Summoned by student survivors of the Florida school massacre, tens of thousands of people poured into the nation’s capital, cities and towns across America on Saturday to march for gun control and ignite political activism among the young.
In Maine, 15 events from Presque Isle to Portland were planned. Organizers said that more than 700 events were taking place in the United States, with dozens of solidarity marches planned across the world, on every continent except Antarctica.
In Portland, several thousand people marched from Congress Square to City Hall, where students spoke on the steps of the building.
“We are the generation of mass shootings,” said event co-organizer Hamdia Ahmed, a student at the University of Southern Maine. “I’ve been scared since Sandy Hook. I refuse to normalize this.”
Two hours north, about 100 people gathered at the Universalist Church in Orono before marching to a rally on the mall at the University of Maine.
Elijah McGill and Emily Innis, both Orono High School students, said that marchers are seeking three things from Congress: a ban on assault rifles; a ban on high-capacity magazines; and universal background checks on gun sales. Petitions asking for Maine’s congressional delegation to support such measures circulated at events around the state.
Thirteen-year-old Jasper McGill, who helped organize the Orono march, said that a goal of March for Our Lives movement is to put lawmakers on notice that students are serious about gun control.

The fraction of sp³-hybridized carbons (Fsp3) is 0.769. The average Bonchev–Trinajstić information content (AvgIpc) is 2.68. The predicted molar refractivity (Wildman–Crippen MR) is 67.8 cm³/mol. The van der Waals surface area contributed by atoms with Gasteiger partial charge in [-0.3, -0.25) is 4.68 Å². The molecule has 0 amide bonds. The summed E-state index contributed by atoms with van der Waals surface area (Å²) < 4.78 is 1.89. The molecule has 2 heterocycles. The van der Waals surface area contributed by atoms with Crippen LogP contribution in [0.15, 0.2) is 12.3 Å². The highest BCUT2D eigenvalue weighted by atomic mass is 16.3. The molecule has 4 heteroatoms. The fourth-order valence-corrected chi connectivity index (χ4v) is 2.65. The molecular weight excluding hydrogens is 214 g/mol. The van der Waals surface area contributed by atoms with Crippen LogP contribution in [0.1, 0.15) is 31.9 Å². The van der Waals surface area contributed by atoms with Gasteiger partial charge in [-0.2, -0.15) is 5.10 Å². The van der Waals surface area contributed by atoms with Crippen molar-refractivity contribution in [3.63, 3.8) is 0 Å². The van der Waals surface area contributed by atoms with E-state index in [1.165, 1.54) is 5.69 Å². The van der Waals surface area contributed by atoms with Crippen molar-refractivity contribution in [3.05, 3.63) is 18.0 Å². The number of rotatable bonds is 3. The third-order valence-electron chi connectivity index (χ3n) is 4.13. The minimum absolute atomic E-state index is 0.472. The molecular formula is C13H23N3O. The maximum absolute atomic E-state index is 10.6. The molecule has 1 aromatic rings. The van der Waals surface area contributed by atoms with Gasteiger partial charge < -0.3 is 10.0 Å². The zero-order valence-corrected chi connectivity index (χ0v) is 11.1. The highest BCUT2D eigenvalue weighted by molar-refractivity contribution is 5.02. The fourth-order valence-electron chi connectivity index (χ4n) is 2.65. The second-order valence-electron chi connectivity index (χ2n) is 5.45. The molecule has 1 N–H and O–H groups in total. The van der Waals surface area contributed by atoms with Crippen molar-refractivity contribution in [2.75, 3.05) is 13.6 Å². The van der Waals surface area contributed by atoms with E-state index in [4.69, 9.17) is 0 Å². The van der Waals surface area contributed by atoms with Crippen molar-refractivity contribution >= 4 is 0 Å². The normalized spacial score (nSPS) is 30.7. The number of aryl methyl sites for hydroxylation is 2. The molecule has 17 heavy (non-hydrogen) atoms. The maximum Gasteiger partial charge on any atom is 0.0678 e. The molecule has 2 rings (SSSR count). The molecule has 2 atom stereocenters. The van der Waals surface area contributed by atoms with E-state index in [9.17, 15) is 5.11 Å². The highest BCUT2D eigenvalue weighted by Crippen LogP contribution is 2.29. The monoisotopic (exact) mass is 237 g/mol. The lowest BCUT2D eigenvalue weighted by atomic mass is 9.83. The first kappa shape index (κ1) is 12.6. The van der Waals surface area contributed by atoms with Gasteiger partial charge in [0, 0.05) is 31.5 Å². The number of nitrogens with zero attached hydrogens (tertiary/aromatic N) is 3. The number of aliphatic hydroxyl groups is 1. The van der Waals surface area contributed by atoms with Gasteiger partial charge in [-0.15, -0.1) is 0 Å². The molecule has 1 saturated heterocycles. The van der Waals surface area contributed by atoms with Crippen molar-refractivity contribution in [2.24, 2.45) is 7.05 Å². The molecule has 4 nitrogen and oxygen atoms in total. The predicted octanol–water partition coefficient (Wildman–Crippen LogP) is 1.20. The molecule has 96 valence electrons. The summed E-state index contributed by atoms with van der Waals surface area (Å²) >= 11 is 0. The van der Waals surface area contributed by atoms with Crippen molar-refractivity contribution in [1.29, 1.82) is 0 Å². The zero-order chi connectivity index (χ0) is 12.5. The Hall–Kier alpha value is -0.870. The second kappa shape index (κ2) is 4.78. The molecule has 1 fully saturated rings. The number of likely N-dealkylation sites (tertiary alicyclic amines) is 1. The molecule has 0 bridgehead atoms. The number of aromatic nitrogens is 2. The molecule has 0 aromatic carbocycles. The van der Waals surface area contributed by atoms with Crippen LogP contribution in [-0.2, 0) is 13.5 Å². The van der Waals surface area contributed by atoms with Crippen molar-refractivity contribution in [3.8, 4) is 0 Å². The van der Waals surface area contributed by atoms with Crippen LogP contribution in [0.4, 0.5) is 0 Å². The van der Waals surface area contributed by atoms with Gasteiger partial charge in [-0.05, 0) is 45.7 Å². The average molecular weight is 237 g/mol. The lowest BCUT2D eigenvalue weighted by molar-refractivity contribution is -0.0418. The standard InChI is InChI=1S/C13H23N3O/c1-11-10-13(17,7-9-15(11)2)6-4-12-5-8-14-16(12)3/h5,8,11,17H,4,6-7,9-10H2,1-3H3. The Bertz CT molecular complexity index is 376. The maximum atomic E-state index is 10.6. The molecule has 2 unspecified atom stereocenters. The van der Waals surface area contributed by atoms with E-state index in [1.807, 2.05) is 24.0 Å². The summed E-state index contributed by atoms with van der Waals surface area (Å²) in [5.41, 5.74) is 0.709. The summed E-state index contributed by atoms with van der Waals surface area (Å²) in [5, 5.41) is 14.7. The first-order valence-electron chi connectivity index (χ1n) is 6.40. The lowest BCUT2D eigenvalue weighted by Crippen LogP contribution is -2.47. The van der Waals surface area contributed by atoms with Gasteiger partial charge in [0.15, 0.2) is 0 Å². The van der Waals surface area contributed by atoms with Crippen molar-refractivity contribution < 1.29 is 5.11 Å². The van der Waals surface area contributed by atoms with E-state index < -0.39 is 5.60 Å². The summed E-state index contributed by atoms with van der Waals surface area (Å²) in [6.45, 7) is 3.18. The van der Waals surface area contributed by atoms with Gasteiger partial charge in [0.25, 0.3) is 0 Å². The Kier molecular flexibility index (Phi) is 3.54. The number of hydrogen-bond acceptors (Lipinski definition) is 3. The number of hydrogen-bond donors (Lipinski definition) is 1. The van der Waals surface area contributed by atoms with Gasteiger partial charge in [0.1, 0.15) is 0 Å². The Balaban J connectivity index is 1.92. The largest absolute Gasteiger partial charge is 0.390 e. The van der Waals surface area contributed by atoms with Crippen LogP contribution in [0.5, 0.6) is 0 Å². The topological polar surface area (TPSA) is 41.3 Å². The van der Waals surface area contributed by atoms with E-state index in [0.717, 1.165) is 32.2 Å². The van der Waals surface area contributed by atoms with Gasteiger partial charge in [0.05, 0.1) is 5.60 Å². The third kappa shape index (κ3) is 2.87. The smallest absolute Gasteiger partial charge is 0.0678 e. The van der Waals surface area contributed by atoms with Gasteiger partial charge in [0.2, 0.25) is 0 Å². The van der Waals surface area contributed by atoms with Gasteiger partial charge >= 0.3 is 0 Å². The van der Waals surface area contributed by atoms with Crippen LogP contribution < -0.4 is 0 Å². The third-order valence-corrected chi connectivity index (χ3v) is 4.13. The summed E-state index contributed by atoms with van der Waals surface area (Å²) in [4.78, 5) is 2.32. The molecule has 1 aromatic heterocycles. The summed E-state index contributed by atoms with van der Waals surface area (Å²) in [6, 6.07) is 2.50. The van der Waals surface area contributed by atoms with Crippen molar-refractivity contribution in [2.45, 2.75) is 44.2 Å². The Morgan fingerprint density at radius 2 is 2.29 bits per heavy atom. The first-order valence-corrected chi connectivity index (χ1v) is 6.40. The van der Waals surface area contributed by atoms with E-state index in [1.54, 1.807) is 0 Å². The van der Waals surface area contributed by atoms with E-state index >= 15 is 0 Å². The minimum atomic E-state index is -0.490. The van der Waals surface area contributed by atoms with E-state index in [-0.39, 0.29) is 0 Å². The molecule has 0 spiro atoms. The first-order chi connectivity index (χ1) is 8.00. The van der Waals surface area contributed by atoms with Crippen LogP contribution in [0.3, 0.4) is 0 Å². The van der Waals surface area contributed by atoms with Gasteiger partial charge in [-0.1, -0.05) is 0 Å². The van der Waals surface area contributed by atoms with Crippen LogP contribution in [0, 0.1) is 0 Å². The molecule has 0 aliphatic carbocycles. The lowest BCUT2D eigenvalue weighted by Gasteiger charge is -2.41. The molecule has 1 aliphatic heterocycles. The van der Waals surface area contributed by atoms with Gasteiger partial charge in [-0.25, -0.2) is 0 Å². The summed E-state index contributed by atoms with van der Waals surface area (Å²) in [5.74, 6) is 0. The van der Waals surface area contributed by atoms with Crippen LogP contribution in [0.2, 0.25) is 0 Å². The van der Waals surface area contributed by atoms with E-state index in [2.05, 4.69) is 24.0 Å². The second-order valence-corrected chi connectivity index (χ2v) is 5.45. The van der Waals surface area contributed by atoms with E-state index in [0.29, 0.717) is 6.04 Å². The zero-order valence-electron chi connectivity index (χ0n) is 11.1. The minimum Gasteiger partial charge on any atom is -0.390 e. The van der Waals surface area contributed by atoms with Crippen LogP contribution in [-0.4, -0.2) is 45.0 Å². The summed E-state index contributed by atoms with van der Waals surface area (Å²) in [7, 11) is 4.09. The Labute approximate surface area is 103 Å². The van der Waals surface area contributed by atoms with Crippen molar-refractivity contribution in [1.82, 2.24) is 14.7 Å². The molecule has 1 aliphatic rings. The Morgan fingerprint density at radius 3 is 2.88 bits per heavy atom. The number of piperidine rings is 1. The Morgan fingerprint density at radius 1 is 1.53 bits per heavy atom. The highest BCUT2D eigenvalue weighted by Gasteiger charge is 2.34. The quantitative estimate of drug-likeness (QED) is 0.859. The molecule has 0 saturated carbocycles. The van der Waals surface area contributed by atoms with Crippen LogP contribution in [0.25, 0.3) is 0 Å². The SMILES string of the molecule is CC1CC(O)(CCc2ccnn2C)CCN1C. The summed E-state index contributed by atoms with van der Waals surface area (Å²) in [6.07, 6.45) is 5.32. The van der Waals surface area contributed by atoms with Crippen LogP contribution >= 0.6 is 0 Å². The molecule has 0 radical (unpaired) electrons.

“We may not be able to vote now, but we will be able to vote in the future and we won’t forget if they fail to protect us now,” he said. “The gun lobby may be strong, but kids are stronger. We are stubborn and we are determined. We will never give up until every kid feels safe in school every day.”
A speaker in Portland agreed.
“The question can no longer be, ‘Should we do something?’” said Kasper Wilder, a junior at Portland High School. “It must be, ‘What can we do?’”
Several hundred people marched in Bangor from the Abbot Square parking lot to the Hammond Street Congregational Church.
Lauren Turcotte Seavey, a junior at Bangor High School, told three generations of people crowded into the sanctuary of the United Church of Christ building that she hoped to use her voice “for the better” after hearing news reports about gun violence in schools for much of her life.
“The students and adults who have lost their lives to gun violence should be more than a statistic,” she said. “They’re the kids who took dance classes, played the cello, was a star basketball player or the teacher who has family at home but still risked their life so that their students could go home to their families.”
Turcotte Seavey called for schools to have active shooter drills rather than just the lock down drills she has experienced in Bangor.
“Schools and people need to lose the mentality that ‘this is never going to happen to us, no one would want to do that to our school’ and step up to make sure that if something were to happen, everyone would be safe,” she said.